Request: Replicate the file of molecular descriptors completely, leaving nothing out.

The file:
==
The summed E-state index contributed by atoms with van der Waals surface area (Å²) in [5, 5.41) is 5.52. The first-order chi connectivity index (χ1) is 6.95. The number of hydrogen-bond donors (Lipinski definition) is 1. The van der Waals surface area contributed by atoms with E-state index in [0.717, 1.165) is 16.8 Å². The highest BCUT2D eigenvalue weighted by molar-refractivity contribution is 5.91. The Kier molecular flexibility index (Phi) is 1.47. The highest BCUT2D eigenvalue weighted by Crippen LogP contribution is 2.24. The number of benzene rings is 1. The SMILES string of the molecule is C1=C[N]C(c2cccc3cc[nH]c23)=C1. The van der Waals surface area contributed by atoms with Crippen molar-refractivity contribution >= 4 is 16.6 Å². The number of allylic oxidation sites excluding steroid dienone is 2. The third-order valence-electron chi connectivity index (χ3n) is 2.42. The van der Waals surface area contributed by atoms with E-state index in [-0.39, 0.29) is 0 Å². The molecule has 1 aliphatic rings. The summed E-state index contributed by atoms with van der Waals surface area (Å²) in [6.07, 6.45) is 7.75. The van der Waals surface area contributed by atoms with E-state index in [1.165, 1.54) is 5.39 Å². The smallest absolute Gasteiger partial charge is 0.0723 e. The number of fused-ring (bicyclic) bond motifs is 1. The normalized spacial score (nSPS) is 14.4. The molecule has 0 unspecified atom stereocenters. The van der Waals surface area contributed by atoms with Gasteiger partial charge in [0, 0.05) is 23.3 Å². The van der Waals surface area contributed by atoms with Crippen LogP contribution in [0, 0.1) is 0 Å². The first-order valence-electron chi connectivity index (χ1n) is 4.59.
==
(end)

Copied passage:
The summed E-state index contributed by atoms with van der Waals surface area (Å²) in [5, 5.41) is 5.52. The first-order chi connectivity index (χ1) is 6.95. The number of hydrogen-bond donors (Lipinski definition) is 1. The van der Waals surface area contributed by atoms with E-state index in [0.717, 1.165) is 16.8 Å². The highest BCUT2D eigenvalue weighted by molar-refractivity contribution is 5.91. The Kier molecular flexibility index (Phi) is 1.47. The highest BCUT2D eigenvalue weighted by Crippen LogP contribution is 2.24. The number of benzene rings is 1. The SMILES string of the molecule is C1=C[N]C(c2cccc3cc[nH]c23)=C1. The van der Waals surface area contributed by atoms with Crippen molar-refractivity contribution >= 4 is 16.6 Å². The number of allylic oxidation sites excluding steroid dienone is 2. The third-order valence-electron chi connectivity index (χ3n) is 2.42. The van der Waals surface area contributed by atoms with E-state index in [-0.39, 0.29) is 0 Å². The molecule has 1 aliphatic rings. The summed E-state index contributed by atoms with van der Waals surface area (Å²) in [6.07, 6.45) is 7.75. The van der Waals surface area contributed by atoms with E-state index in [1.165, 1.54) is 5.39 Å². The smallest absolute Gasteiger partial charge is 0.0723 e. The number of fused-ring (bicyclic) bond motifs is 1. The normalized spacial score (nSPS) is 14.4. The molecule has 0 unspecified atom stereocenters. The van der Waals surface area contributed by atoms with Gasteiger partial charge in [0, 0.05) is 23.3 Å². The van der Waals surface area contributed by atoms with Crippen LogP contribution in [0, 0.1) is 0 Å². The first-order valence-electron chi connectivity index (χ1n) is 4.59.